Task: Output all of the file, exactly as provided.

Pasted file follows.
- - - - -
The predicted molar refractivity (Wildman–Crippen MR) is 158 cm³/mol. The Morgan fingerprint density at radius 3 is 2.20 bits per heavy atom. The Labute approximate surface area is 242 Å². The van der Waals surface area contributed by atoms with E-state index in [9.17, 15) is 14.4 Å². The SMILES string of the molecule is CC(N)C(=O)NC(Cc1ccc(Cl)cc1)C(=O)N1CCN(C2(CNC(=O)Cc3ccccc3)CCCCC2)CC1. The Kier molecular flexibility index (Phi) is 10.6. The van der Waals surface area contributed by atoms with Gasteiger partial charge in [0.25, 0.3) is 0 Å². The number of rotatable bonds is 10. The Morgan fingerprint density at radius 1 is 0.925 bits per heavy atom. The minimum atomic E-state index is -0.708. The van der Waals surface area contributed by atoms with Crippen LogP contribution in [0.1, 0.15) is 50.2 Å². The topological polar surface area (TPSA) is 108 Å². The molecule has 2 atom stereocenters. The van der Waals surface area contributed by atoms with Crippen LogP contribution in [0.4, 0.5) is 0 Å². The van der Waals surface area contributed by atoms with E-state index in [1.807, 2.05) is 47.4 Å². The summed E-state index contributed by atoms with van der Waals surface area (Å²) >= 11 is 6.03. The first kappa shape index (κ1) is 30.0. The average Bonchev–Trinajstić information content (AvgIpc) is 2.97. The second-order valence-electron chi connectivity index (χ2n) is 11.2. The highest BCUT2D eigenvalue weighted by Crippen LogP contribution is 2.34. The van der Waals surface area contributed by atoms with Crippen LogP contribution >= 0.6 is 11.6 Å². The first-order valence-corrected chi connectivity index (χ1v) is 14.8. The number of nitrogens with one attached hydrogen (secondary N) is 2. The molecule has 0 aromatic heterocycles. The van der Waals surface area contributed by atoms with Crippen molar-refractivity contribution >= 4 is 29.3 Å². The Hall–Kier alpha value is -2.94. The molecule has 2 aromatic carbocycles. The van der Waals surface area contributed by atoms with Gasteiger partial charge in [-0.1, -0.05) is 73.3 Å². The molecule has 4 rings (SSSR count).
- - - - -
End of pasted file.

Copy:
The predicted molar refractivity (Wildman–Crippen MR) is 158 cm³/mol. The Morgan fingerprint density at radius 3 is 2.20 bits per heavy atom. The Labute approximate surface area is 242 Å². The van der Waals surface area contributed by atoms with E-state index in [9.17, 15) is 14.4 Å². The SMILES string of the molecule is CC(N)C(=O)NC(Cc1ccc(Cl)cc1)C(=O)N1CCN(C2(CNC(=O)Cc3ccccc3)CCCCC2)CC1. The Kier molecular flexibility index (Phi) is 10.6. The van der Waals surface area contributed by atoms with Gasteiger partial charge in [0.25, 0.3) is 0 Å². The number of rotatable bonds is 10. The Morgan fingerprint density at radius 1 is 0.925 bits per heavy atom. The minimum atomic E-state index is -0.708. The van der Waals surface area contributed by atoms with Crippen LogP contribution in [0.1, 0.15) is 50.2 Å². The topological polar surface area (TPSA) is 108 Å². The molecule has 2 atom stereocenters. The van der Waals surface area contributed by atoms with Crippen LogP contribution in [0.4, 0.5) is 0 Å². The van der Waals surface area contributed by atoms with E-state index in [1.807, 2.05) is 47.4 Å². The summed E-state index contributed by atoms with van der Waals surface area (Å²) >= 11 is 6.03. The first kappa shape index (κ1) is 30.0. The average Bonchev–Trinajstić information content (AvgIpc) is 2.97. The second-order valence-electron chi connectivity index (χ2n) is 11.2. The highest BCUT2D eigenvalue weighted by Crippen LogP contribution is 2.34. The van der Waals surface area contributed by atoms with Crippen LogP contribution >= 0.6 is 11.6 Å². The first-order valence-corrected chi connectivity index (χ1v) is 14.8. The number of nitrogens with one attached hydrogen (secondary N) is 2. The molecule has 0 aromatic heterocycles. The van der Waals surface area contributed by atoms with Crippen molar-refractivity contribution >= 4 is 29.3 Å². The Hall–Kier alpha value is -2.94. The molecule has 2 aromatic carbocycles. The van der Waals surface area contributed by atoms with Gasteiger partial charge in [-0.1, -0.05) is 73.3 Å². The molecule has 4 rings (SSSR count).